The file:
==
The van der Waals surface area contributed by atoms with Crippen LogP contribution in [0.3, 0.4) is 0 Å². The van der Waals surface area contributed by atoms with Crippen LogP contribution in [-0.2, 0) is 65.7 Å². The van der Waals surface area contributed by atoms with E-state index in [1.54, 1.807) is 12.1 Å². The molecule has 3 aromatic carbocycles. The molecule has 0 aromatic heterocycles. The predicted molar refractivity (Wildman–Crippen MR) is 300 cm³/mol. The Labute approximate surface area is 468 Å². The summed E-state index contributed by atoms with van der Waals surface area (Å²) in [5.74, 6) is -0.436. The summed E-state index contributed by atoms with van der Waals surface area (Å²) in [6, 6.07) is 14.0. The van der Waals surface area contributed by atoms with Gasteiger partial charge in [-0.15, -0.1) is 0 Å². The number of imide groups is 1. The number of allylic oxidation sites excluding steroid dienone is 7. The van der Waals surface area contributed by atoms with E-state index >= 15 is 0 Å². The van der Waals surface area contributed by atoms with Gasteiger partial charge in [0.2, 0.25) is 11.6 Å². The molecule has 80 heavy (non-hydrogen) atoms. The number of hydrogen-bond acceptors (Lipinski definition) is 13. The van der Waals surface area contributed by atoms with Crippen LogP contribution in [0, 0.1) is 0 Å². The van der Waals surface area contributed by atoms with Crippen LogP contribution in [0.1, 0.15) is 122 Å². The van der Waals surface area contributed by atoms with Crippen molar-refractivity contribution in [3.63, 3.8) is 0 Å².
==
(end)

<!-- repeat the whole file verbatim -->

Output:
The van der Waals surface area contributed by atoms with Crippen LogP contribution in [0.3, 0.4) is 0 Å². The van der Waals surface area contributed by atoms with Crippen LogP contribution in [-0.2, 0) is 65.7 Å². The van der Waals surface area contributed by atoms with E-state index in [1.54, 1.807) is 12.1 Å². The molecule has 3 aromatic carbocycles. The molecule has 0 aromatic heterocycles. The predicted molar refractivity (Wildman–Crippen MR) is 300 cm³/mol. The Labute approximate surface area is 468 Å². The summed E-state index contributed by atoms with van der Waals surface area (Å²) in [5.74, 6) is -0.436. The summed E-state index contributed by atoms with van der Waals surface area (Å²) in [6, 6.07) is 14.0. The van der Waals surface area contributed by atoms with Gasteiger partial charge in [-0.15, -0.1) is 0 Å². The number of imide groups is 1. The number of allylic oxidation sites excluding steroid dienone is 7. The van der Waals surface area contributed by atoms with E-state index >= 15 is 0 Å². The van der Waals surface area contributed by atoms with Gasteiger partial charge in [0.2, 0.25) is 11.6 Å². The molecule has 80 heavy (non-hydrogen) atoms. The number of hydrogen-bond acceptors (Lipinski definition) is 13. The van der Waals surface area contributed by atoms with Crippen LogP contribution in [0, 0.1) is 0 Å². The van der Waals surface area contributed by atoms with Crippen LogP contribution in [0.1, 0.15) is 122 Å². The van der Waals surface area contributed by atoms with Crippen molar-refractivity contribution in [3.63, 3.8) is 0 Å².